On the morning of my interview, standing nervously in my only suit in the cramped middle school office, I plastered a smile on my face and vowed to keep it there for as long as it took. Students bustled in one after another, begging the receptionist to staple their papers for them. When she finally got around to me, without returning my smile she handed me a thick folder and told me I should fill out the application.

I scanned the forms while students whirled around me and bumped me with their backpacks. Why were they all so short? How do you talk to someone that short? Why, when they have your resume, do employers still need you to copy out your entire work history on their form?

I negotiated with myself: I’d stay, but I would not fill out my damn work history. Sometimes you have to draw a line in the sand.

The form had a box for me to fill in my minimum salary. I had no idea how much this job paid. I wrote down “50K.” Papa’s got expenses.

The receptionist said to me, “You’re still here? You should go to your class.”

“OK,” I said. “Where is it?”

With a sigh she dropped her pen and led me down the hall and opened a door. There were banners on the walls. Paper streamers. Posters with words on them in upbeat font. About fifteen kids sat scattered along the back of the room at individual desks. I squeezed into an empty one and listened as the teacher talked about the huge increase in income disparity in the U.S. “If you use the Washington Monument as a scale,” she said, “the average CEO’s pay is at the very tip-top, and the average worker’s pay is only 14 inches off the ground.”

When she introduced me, I stood up and made my way through the desks to the front of the room. “So,” I said, “since you all have been talking about immigration, today I thought we’d talk about the ethical issues that come up in the immigration debate.” You all? Ever since I lived in Arkansas and people constantly said to me, “You’re not from around here, are ya,” when I get nervous I start talking like I’m from Arkansas.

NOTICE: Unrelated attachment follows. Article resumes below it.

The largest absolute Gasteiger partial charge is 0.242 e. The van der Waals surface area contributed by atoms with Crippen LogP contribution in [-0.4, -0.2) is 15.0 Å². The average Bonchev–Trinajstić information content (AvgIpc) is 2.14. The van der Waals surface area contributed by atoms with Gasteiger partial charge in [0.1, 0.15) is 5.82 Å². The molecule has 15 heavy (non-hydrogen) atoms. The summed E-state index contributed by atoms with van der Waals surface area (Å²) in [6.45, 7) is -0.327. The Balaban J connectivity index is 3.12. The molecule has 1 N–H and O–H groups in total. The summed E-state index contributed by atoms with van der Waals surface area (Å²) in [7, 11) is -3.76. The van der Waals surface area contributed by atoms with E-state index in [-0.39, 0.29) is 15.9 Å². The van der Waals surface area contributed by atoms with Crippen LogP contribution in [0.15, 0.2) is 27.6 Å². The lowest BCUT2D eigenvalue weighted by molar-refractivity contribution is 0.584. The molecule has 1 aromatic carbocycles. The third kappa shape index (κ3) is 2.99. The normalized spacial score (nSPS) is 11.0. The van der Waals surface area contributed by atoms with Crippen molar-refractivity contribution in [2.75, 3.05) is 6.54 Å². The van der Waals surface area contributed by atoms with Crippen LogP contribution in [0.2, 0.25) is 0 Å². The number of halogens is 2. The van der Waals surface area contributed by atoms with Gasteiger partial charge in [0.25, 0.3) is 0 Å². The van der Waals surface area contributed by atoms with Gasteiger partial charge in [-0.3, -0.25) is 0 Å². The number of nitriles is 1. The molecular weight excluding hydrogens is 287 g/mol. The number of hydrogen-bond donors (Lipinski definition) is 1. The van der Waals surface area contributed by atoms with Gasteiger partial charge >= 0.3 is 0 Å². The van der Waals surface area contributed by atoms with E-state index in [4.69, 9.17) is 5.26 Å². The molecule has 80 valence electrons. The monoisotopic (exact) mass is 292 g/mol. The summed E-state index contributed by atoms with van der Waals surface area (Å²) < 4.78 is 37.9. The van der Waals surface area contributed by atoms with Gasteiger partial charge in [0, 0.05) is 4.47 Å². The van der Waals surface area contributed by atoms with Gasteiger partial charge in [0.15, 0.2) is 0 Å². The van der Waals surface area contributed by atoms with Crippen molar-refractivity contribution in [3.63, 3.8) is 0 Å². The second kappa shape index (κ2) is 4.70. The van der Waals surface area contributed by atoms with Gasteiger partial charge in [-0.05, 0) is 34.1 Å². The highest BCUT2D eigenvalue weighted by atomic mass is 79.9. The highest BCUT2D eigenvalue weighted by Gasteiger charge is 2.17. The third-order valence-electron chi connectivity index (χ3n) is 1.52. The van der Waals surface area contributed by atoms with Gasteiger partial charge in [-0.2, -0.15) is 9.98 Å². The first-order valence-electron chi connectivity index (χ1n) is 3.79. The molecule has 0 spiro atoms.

The kids stared blankly at me for a few minutes, but once we defined “ethics,” and talked about real-life ethical questions, they seemed to perk up. In no time they were talking to each other, getting in little arguments about what was right and wrong. I was thrilled. None of my college classes ever went this well. I bounced from one group to another, smiling, interjecting, joking, answering questions while grimacing thoughtfully. I even rested an ass cheek on one of the desks, affecting casualness, until I noticed a swath of my hairy leg showing between black sock and slacks. I stood up.

Things started to go wrong. The discussion became an argument. The talk became shouting, and quickly the class descended into chaos, with kids leaning over their desks, getting up in each other’s faces. The noise was deafening. It was like a prison riot. I watched paralyzed, half-expecting someone to lob a burning roll of toilet paper at me.

Finally I shouted, “Everybody, be quiet!”

Nothing happened.

Then the teacher shouted, “Everybody, be quiet!” and everyone was quiet.